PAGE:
September 2, 2010, 5:00am, 6:00am
The Attorney general says Beth Israel Deaconess could have done a better job involving an improper relationship with a SQO there. They fined Paul Levy for an affair he had with a female employee. The hospital’s internal investigation found board members knew of his conduct as early as 2003. Martha Coakley says the medical center could have controlled the public relations damage by acting earlier.

September 1, 2010: Liz Kowalczyk: AG concludes review of Levy case "The Massachusetts Attorney General's Office said today that a personal relationship between Paul Levy, chief executive of Beth Israel Deaconess Medical Center, and a female employee "clearly endangered the reputation of the institution and its management," and it found that "his continued, repeated and acknowledged failure to appreciate and address the situation merited, if not compelled, disciplinary action" by the hospital's board.”

September 1, 2010: Christine McConville: NOW, union blast Levy, Beth Israel board "The National Organization for Women and a local chapter of Service Employees International Union have denounced Beth Israel Deaconess Medical Center Chief Executive Paul Levy for an inappropriate relationship with a subordinate and the hospital’s board of directors for its response to the matter.
This behavior is unacceptable, inexcusable and endangered the hospital’s mission and reputation,” the two groups said in a joint press release issued just a few hours after Massachusetts Attorney General Martha Coakley released an 11-page report that details her office’s review of the recent scandal at the Boston hospital.”

September 1, 2010: Mass Attorney General Says Fine “Sufficient” For Hospital CEO “Massachusetts Attorney General Martha Coakley is calling “sufficient” a decision by Beth Israel Deaconess Medical Center to fine its chief executive officer Paul Levy $50,000 for having a personal relationship with a female former employee.”

September 1, 2010: Carey Goldberg: AG Backs Hospital on Handling of Chief’s Relationship "Attorney General Martha Coakley has just released an 11-page letter to Beth Israel Deaconess Medical Center assessing the hospital’s handling of allegations that its popular chief, Dr. Paul Levy, had an inappropriate romantic relationship with an employee, The Boston Herald and The Boston Globe have just reported. It’s a dry letter, but this section struck me as poignant:”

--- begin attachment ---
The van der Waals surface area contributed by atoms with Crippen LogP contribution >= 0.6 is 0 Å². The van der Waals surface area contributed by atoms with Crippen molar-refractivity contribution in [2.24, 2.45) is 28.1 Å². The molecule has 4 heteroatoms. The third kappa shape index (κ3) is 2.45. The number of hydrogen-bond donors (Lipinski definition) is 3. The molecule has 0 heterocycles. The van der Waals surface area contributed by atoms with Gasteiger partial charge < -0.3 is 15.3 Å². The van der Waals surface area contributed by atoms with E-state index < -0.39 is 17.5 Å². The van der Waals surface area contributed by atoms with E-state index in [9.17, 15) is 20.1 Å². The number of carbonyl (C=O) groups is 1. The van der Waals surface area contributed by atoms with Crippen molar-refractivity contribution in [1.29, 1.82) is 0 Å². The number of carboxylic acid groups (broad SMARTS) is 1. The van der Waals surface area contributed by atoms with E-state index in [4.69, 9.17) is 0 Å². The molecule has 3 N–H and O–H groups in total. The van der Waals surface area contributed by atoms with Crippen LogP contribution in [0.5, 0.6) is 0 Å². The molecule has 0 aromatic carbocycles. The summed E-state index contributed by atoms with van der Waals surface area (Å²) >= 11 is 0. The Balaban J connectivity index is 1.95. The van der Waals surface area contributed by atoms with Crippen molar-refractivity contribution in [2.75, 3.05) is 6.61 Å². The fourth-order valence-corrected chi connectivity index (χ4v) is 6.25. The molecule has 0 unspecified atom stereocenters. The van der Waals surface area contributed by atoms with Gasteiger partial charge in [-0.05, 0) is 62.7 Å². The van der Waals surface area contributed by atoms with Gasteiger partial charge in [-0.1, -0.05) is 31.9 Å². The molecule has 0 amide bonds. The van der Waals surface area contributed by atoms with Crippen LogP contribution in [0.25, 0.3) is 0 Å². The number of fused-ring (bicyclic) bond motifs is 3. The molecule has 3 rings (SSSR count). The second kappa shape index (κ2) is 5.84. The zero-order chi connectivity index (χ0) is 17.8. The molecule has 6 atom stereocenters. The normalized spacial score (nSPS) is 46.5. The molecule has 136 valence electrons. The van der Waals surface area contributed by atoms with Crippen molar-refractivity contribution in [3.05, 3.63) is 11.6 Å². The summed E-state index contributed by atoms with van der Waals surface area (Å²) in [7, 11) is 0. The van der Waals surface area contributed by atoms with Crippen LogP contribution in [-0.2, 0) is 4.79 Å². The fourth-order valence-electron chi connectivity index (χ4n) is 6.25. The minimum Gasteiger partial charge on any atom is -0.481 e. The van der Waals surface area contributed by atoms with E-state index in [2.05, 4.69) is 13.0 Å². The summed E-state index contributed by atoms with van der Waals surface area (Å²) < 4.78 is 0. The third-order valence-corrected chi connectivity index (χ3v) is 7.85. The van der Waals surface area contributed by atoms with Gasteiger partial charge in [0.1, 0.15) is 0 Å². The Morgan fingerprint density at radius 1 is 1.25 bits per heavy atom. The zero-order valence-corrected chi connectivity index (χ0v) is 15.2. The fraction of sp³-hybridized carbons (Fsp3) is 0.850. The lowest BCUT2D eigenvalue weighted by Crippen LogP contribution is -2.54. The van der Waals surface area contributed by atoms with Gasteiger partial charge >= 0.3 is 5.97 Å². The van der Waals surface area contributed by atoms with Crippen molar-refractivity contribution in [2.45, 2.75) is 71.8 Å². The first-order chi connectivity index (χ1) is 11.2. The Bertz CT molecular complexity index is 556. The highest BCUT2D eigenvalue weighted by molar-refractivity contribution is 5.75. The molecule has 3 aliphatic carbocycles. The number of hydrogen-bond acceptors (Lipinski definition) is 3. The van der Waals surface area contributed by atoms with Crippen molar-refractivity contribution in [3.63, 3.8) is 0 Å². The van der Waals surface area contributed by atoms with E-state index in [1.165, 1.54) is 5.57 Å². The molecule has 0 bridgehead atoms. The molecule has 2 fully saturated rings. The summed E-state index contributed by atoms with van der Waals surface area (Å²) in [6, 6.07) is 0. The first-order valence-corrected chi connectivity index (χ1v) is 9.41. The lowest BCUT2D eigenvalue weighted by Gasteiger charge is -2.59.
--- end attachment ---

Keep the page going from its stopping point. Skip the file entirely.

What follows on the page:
“Neither the record nor Mr. Levy dispute that he (i) failed to separate a professional and personal relationship with an employee of the Medical Center and BI- Needham that spanned many years and was known throughout these institutions; (ii) was alerted on numerous occasions by staff and Board chairs that he needed to take action to end either the personal relationship or the employment relationship; and (iii) failed to heed those warnings.
While the Division cannot measure the impact of these failures, the public attention, exposure and criticism which inevitably took place most certainly had a negative impact on the institution. Internally such actions may also have negative repercussions. Lines of authority and responsibility can become blurred. Decisions may become suspect and subject to differing interpretations.”

September 1, 2010: James M. Connolly: AG: Beth Israel Board OK in keeping Levy While the report didn’t fault the BIDMC board for its actions, it did question the timing of its actions, noting that some board members and senior managers had been aware of Levy’s relationship with the employee as early as 2003 or 2004.

September 1, 2010: Adam Gaffin: State: Hospital directors waited too long to do something about CEO’s relationship with employee But the AG's office, which found no abuse of hospital funds, also criticized the directors for not putting a stop to the relationship earlier, even though some board members might have known about it as early as 2003.

September 1, 2010: James M. Connolly: AG: Levy’s actions endangered BIDMC’s reputation “The Massachusetts Attorney General’s office has concluded that while the actions of Beth Israel Deaconess Medical Center CEO Paul Levy endangered the hospital’s reputation, the hospital board of directors didn’t violate their fiduciary responsibilities in their decision to retain him.”

September 1, 2010: Gideon Gil (White Coat Notes), AG concludes review of Levy case The Massachusetts Attorney General's Office said today that a personal relationship between Paul Levy, chief executive of Beth Israel Deaconess Medical Center, and a female employee "clearly endangered the reputation of the institution and its management," and it found that "his continued, repeated and acknowledged failure to appreciate and address the situation merited, if not compelled, disciplinary action" by the hospital's board.

September 3, 2010: John Keller’s Blog: Coakley: Beth Israel CEO’s Fine “Sufficient”
BOSTON (AP) ― Massachusetts Attorney General Martha Coakley is calling "sufficient" a decision by Beth Israel Deaconess Medical Center to fine its chief executive officer Paul Levy $50,000 for having a personal relationship with a former female employee. Coakley said top officials and board members were aware of the relationship as early at 2003 and damage to the hospital's reputation could have been limited if action had been taken earlier.